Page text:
Seems to have been a week for the power of words. One in particular; concern.
First up was the selection of an as 2015's Kanji of The Year in Japan. An/安 (or yasui), as in anzen (安全)/safety, heian(平安)/peace, ,and fuan(不安)/unease or, for the sake of this piece, concern; a reference to the Abe administration's more heavy-handed approach to security, and the spread of global terrorism. Heavy stuff. Thankfully, some people have managed to crowbar in comedian Tonikaku Akarui Yasumura's mantra, ANshin shite, kudasai, haitemasu, yo!, to lighten the mood.
Then there was this, only-in-Japan gem;
'Noodle playing cards withdrawn over political correctness concern'
What could be so offensive about noodles (apart from desperate slurping sounds)? Well, nothing. In this case it was an accompanying haiku on the card to describe this particular set of noodles; “Strong koshi, fair-skinned, chubby, just like my wife,”. Koshi, in this case means 'crunchiness' but it can also refer to 'hips'. The use of the word 'concern', concerns me here. That they're only concerned about this, rather than flat out knowing that this is inappropriate. Come on Japan! You've so much catching up to do.
Still, more concern for foreigners in Japan might come from the under-reported news of three university cooperatives who plan to stop using signage in student guides indicating that they allow non-Japanese students to reside there. The concern here isn't that they're no longer going to accept non-Japanese students (that's not what's happening, by the way). Rather, it's the fact that a sign was needed in the first place! Can this country not see that such signs (and their implication) are the equivalent of declaring 'pets allowed'? And these 'signs' have been up for over 10 years! If it's taken over a decade for supposedly enlightened, liberal institutions to realize this, what hope for non-Japanese, non-students trying to put a roof over their heads. Maybe we'd better our odds by strapping on a collar, getting down on all fours and barking like a dog!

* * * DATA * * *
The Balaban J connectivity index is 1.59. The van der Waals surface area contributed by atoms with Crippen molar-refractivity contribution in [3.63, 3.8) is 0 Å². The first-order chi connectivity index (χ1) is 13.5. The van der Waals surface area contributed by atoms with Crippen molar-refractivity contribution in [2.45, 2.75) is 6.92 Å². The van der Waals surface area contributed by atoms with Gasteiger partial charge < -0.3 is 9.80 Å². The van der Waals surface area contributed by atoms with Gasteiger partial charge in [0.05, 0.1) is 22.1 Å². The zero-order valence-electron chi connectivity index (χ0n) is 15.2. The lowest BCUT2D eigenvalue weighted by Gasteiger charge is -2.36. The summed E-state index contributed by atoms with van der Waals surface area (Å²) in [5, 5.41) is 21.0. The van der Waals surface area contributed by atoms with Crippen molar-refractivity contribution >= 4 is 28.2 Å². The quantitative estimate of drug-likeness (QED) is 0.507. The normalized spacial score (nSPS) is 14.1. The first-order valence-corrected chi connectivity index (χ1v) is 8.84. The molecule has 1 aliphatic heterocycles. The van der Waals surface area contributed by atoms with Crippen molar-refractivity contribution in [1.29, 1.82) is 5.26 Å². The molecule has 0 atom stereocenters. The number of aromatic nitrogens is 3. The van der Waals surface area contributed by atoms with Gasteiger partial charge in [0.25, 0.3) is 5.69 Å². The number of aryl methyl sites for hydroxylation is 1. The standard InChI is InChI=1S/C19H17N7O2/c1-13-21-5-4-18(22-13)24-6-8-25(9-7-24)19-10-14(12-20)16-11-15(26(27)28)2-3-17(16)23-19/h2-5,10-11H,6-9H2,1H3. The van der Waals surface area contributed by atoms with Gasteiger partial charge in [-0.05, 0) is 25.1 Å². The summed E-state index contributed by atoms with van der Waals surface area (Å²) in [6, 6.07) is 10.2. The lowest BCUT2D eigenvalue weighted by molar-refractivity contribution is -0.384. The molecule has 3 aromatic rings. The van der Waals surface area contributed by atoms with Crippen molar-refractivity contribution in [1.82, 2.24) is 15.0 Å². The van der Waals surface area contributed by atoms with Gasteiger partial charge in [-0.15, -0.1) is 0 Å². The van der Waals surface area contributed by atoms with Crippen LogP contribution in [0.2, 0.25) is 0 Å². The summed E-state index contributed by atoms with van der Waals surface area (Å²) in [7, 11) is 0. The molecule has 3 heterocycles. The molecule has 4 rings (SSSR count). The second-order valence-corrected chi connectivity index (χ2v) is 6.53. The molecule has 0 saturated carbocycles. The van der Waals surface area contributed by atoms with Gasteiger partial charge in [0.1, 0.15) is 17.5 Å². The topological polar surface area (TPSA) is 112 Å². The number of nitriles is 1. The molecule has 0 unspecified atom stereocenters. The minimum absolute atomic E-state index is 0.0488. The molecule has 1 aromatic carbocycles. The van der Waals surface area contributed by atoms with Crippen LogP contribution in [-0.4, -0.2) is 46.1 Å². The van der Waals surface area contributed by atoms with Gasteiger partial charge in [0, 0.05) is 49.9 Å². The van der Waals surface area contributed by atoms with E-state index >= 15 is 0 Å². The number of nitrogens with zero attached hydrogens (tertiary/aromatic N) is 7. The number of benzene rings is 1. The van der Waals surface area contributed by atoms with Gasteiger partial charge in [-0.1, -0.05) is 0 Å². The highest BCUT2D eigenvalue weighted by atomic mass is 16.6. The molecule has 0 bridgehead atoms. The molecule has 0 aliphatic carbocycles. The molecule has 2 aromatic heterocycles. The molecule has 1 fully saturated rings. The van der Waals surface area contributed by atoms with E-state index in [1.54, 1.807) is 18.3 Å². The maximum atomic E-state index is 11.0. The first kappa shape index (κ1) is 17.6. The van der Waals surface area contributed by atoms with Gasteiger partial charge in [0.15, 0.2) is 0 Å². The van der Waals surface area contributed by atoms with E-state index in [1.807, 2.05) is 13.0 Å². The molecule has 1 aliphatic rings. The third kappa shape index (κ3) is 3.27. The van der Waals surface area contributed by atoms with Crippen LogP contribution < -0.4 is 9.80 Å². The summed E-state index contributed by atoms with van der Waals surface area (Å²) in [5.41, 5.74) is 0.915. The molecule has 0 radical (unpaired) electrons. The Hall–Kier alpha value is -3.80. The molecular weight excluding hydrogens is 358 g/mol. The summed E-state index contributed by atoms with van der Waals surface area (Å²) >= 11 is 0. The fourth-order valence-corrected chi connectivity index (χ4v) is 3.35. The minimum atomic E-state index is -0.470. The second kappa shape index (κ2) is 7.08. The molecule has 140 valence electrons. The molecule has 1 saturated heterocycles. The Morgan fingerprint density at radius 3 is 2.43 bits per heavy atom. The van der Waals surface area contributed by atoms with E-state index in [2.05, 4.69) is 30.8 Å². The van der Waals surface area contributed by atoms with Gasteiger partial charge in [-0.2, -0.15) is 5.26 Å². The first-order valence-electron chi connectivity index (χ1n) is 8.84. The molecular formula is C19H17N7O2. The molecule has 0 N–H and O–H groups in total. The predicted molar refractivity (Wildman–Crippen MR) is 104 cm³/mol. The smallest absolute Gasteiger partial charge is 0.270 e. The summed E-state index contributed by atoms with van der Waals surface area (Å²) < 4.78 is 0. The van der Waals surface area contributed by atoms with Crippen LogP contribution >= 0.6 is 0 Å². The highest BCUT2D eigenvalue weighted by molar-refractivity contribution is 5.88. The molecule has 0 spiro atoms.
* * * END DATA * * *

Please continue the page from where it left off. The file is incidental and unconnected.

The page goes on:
Anyway, the universities in question (Kyoto University, Doshisha University and Ritsumeikan University) are planning to remove the signs. Which probably means another 10 rounds of meetings before anything actually happens. Still, 'thanks' should go to the student association Anti Racism Information Center for bringing this to light.
Lots to think about then. But we can all have some of our concerns allayed; Tonikaku Akarui Yasumura's still got his pants on. The world isn't all bad.